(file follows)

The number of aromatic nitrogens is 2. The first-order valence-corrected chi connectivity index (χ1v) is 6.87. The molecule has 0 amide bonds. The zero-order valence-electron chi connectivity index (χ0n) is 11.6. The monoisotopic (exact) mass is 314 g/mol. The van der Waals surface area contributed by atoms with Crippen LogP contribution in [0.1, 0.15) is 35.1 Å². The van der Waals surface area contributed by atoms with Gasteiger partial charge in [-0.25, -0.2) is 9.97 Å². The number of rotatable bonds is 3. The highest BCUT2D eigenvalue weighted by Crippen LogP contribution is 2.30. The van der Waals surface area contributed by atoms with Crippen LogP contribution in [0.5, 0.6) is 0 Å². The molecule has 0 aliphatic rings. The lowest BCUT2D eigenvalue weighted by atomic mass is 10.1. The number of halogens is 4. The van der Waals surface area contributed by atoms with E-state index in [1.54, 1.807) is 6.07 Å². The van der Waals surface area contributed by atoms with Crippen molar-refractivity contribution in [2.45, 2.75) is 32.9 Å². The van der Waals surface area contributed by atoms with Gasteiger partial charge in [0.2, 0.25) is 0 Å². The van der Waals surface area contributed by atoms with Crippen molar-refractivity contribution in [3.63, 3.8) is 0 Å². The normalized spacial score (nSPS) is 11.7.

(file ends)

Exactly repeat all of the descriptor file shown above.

The number of aromatic nitrogens is 2. The first-order valence-corrected chi connectivity index (χ1v) is 6.87. The molecule has 0 amide bonds. The zero-order valence-electron chi connectivity index (χ0n) is 11.6. The monoisotopic (exact) mass is 314 g/mol. The van der Waals surface area contributed by atoms with Crippen LogP contribution in [0.1, 0.15) is 35.1 Å². The van der Waals surface area contributed by atoms with Gasteiger partial charge in [-0.25, -0.2) is 9.97 Å². The number of rotatable bonds is 3. The highest BCUT2D eigenvalue weighted by Crippen LogP contribution is 2.30. The van der Waals surface area contributed by atoms with Crippen LogP contribution in [0.5, 0.6) is 0 Å². The molecule has 0 aliphatic rings. The lowest BCUT2D eigenvalue weighted by atomic mass is 10.1. The number of halogens is 4. The van der Waals surface area contributed by atoms with E-state index in [1.54, 1.807) is 6.07 Å². The van der Waals surface area contributed by atoms with Crippen molar-refractivity contribution in [2.45, 2.75) is 32.9 Å². The van der Waals surface area contributed by atoms with Gasteiger partial charge in [0.2, 0.25) is 0 Å². The van der Waals surface area contributed by atoms with Crippen molar-refractivity contribution in [3.63, 3.8) is 0 Å². The normalized spacial score (nSPS) is 11.7.